“My fear is, we’re talking about something that you can’t bind future councils to,” he said.
Horne said that he worried that since this is not binding, city employees could return to the council next year and again ask for more time if they don’t reduce their costs enough.
And, Horne said, the tax payers would have to pay the brunt of the costs if this falls through.
Ultimately, the motion carried, with all but Horne voting in favor of it.
Horne said he would rather see small, incremental premiums be put in place rather than “kicking the can down the road” and giving the employees more time to get their costs down.
The six month rolling average of monthly claims was added to the amendment after Peg Pollitt, the city’s Comptroller, said that this was what the city’s insurance broker recommended.
The sixth month rolling average of monthly claims would replace a plan to pay costs on a per claim basis.
This is because a per claim basis will create more monthly spikes in the costs, said Pollitt. This, in turn, could discourage employees from going to the doctor if they need to because they might be worried about these monthly spikes.
A sixth month rolling average of monthly claims would even out these potential spikes and would ultimately be more fair, Pollitt continued.
The motion by Kordus was soon followed by a proposed amendment.
First District Alderman Chris Gelting proposed an increase for non-wellness charges to $200 monthly for non-wellness program one and to $400 monthly for non-wellness program 2.
This was seconded by Third District Alderman Richard Hedlund.
“To get insurance costs down, we need employees to be healthy,” Hedlund said. “I think if they decide not to do it (become healthy) they should have to pay.”
Flat Iron Park may house two wind sculpturesOctober 13, 2016Two wind-powered sculptures could find their way on either side of the Brunk Performance Pavilion in Flat Iron Park.Anne Peterson wants to donate the two sculptures to honor her parents, Ulla and the late Bertil Brunk.The Lake Geneva Board of Park Commissioners has endorsed the project and the Lake Geneva City Council will have to approve it. The commissioners reviewed the project Oct. 5.Peterson did not appear at the meeting, but she did send an emailed memorandum about the sculptures and computer generated images showing how they would look in relation to the pavilion.The sculptures will come from the Leopold Gallery in Kansas City, Missouri.The sculptures are by Lyman Whitaker of Utah. Since the 1980s, Whitaker has focused on creating whirligig-type sculptures that catch the wind and spin.Park Board member Barbara Phillips said she’s seen the sculptures. She said they spin silently and they are also high enough that adults and children would have a hard time reaching up and touching them.Alderman Doug Skates, who sits on the commission, asked whether the sculptures might be a distraction during a concert.Neal Waswo, street superintendent, didn’t think so. The sculptures are set off to the side and shouldn’t create any problems, he said.According to Peterson’s memo, installation involves digging a hole 2 feet deep and 10 inches across, filling it with concrete and setting up the sculptures.Maintenance involves applying grease to each sculpture shaft annually. The sculptures spin on sealed bearings.The bearings, which are at the top of the sculptures, need to be replaced once every 15 years.Each sculpture comes with a three-year warranty.The sculptures measure roughly 14 feet tall and 4 feet wide.The park board had approved the concept of sculptures in Flat Iron earlier on the condition that Peterson provide the board with an idea of what the sculptures look like and what they would look like at the pavilion site. In June 2015, the Bertil & Ulla Brunk Performance Pavilion was dedicated in Flat Iron Park.No city tax money went to the $450,000 open-air pavilion, but many taxpayers donated anywhere from $100 to $100,000 to help defray the cost of putting up the three-level structure.Bertil and Ulla Brunk, founders of Brunk Industries, Lake Geneva, led the local fundraising by donating $150,000.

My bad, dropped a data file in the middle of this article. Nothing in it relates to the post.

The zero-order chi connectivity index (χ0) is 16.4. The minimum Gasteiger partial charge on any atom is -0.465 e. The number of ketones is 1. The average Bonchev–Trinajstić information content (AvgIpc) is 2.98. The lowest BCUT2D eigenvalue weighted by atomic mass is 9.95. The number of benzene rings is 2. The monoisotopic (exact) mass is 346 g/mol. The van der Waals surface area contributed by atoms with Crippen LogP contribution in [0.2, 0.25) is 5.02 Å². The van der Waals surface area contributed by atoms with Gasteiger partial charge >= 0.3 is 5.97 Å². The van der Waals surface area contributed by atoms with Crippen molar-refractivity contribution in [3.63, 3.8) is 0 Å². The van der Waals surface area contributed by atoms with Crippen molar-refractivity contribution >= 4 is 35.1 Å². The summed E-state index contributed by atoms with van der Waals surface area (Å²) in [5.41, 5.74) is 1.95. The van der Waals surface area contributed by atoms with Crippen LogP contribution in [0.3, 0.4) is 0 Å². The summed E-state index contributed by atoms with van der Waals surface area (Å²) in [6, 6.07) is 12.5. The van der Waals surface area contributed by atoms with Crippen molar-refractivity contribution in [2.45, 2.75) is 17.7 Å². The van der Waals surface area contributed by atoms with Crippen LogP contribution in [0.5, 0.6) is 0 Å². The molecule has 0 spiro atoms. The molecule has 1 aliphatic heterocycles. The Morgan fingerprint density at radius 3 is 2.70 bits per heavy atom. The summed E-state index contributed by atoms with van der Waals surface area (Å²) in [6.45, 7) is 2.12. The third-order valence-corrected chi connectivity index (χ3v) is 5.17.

...subscribers>> City budget: Groups lobbying council for fundsOctober 13, 2016It’s budget time, and that means city officials will sweep the corners of last year’s budget looking for left over coins and bills.On Oct. 6, the Lake Geneva City Council’s Finance and License Committee reviewed some of the lesser-known areas of the budget. It was one in a series of meetings and hearing the committee has to review budget requests. The committee is chaired by Alderman Bob Kordus.The Geneva Lake Level Corp.The lake level corporation, which owns the Geneva Lake dam, is requesting $4,200 this year, down from $5,000 last year.Larry Larkin, a member of the board of directors, said the funds are needed as the corporation pays off the legal and engineering bills it accrued during a recent dispute. In 2011, with lake levels at a record low, the DNR demanded that the lake level corporation release more water into the spillway to relive stress on fish living in the White River, Larkin said. The dam corporation fought the DNR and hired attorneys and engineering consultants to support its contention that lowering lake levels further would cause property damage to those living along the lake.The situation wasn’t completely settled until state Reps. Tyler August, R-Lake Geneva, and Amy Loudenbeck, R-Clinton, introduced legislation into the state budget that sets Geneva Lake into a separate cetagory that is exempt from lake level regulations.Larkin predicted that the request next year will be half of this year’s request.